The U.S. Consumer Product Safety Commission condemns the practice of co-sleeping, saying it is dangerous, while the American Academy of Pediatrics expresses reservation. Unlike their U.S. counterparts who condemn co-sleeping outright, Canadian pediatricians take a pragmatic approach.

"Our main idea is to accept the notion that co-sleeping exists - rather than pretend it doesn't - and try to make the practice as safe as possible," Dr. Woods said.

Rather than a sweeping condemnation, the document will set out conditions for parents sleeping with their children.

The baby should always sleep on his back, on a hard surface: no waterbeds, no makeshift beds made of cushions or pillows, and no sleeping on the couch or in the Laz-E-Boy. The baby should be covered by no more than a thin blanket: no swaddling, no comforters and no pillows. And there should be no space between the bed and the wall, where a baby can fall.

"What you want to do is eliminate any possibility of entrapment or suffocation," Dr. Woods said.

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According to the guidelines, a parent must also be in the proper state of mind to sleep safely with a child. The parent should not have consumed any drugs or alcohol or be excessively tired. And a parent who smokes should not practise co-sleeping, nor should a parent of a child with serious respiratory problems.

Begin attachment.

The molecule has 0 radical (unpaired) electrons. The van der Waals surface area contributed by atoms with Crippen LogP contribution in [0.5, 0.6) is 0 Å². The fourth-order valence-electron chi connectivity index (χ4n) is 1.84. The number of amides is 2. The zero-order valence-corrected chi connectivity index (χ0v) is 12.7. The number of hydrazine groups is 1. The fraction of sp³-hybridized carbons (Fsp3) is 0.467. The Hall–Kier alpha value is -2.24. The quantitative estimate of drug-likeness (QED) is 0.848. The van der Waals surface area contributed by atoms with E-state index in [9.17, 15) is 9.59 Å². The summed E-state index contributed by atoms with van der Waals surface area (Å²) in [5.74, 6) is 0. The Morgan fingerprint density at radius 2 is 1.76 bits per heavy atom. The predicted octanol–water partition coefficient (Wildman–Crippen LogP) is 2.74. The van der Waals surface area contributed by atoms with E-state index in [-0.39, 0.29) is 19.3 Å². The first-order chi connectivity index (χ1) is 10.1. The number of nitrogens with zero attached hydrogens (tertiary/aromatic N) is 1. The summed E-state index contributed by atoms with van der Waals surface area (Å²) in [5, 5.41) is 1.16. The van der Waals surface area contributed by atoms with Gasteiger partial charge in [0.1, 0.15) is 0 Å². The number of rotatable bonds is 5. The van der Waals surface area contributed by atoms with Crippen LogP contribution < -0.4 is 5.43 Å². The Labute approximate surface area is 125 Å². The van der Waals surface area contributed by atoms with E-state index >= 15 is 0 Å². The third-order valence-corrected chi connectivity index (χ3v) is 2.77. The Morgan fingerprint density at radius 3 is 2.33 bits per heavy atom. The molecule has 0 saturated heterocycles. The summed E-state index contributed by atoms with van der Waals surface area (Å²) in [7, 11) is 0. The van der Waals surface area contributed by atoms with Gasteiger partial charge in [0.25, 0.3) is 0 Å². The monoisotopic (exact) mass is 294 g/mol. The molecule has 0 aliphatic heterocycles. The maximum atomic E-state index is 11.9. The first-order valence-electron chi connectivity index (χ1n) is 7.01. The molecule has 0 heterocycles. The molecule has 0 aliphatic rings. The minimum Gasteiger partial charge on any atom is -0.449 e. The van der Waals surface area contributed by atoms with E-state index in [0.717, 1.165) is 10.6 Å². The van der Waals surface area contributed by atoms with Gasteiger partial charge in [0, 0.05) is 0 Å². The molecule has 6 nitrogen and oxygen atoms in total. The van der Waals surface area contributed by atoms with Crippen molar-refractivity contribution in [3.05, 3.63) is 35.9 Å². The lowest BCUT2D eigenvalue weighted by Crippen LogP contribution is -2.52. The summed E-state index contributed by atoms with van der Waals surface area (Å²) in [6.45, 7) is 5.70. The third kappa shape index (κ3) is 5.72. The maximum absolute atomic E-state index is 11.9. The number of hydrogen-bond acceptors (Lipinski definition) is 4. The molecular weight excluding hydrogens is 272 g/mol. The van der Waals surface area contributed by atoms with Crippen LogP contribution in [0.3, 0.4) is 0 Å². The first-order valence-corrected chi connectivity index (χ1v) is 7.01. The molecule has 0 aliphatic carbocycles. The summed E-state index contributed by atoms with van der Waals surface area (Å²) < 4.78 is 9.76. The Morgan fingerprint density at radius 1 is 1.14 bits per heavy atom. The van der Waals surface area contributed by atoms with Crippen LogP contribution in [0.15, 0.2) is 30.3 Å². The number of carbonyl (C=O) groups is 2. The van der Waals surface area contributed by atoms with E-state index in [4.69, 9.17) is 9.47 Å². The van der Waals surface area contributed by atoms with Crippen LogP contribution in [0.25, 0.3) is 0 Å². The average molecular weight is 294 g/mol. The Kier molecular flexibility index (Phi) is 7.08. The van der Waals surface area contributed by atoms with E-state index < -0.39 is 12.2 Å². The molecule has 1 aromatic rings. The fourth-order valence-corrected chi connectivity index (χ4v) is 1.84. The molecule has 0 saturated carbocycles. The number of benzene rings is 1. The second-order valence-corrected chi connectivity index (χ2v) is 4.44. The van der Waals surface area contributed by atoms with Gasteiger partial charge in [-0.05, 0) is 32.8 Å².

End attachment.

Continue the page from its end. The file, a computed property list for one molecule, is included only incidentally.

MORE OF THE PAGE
"As a rule, if you are afraid of not waking up, the baby shouldn't be in bed with you," said Aurore Côté, a specialist in respiratory medicine at Montreal Children's Hospital and one of the world's foremost authorities on infant-sleeping environments.

While she would not comment directly on the Halladay case, Dr. Côté said she is asked frequently by health-care professionals whether newborn babies should sleep with their mothers.

"My recommendation is always the same: The baby should be in a crib beside the bed. Many mothers have had long labours, many have received medication and most have slept poorly in the weeks leading up to the birth. Under these conditions, bed-sharing is never advisable."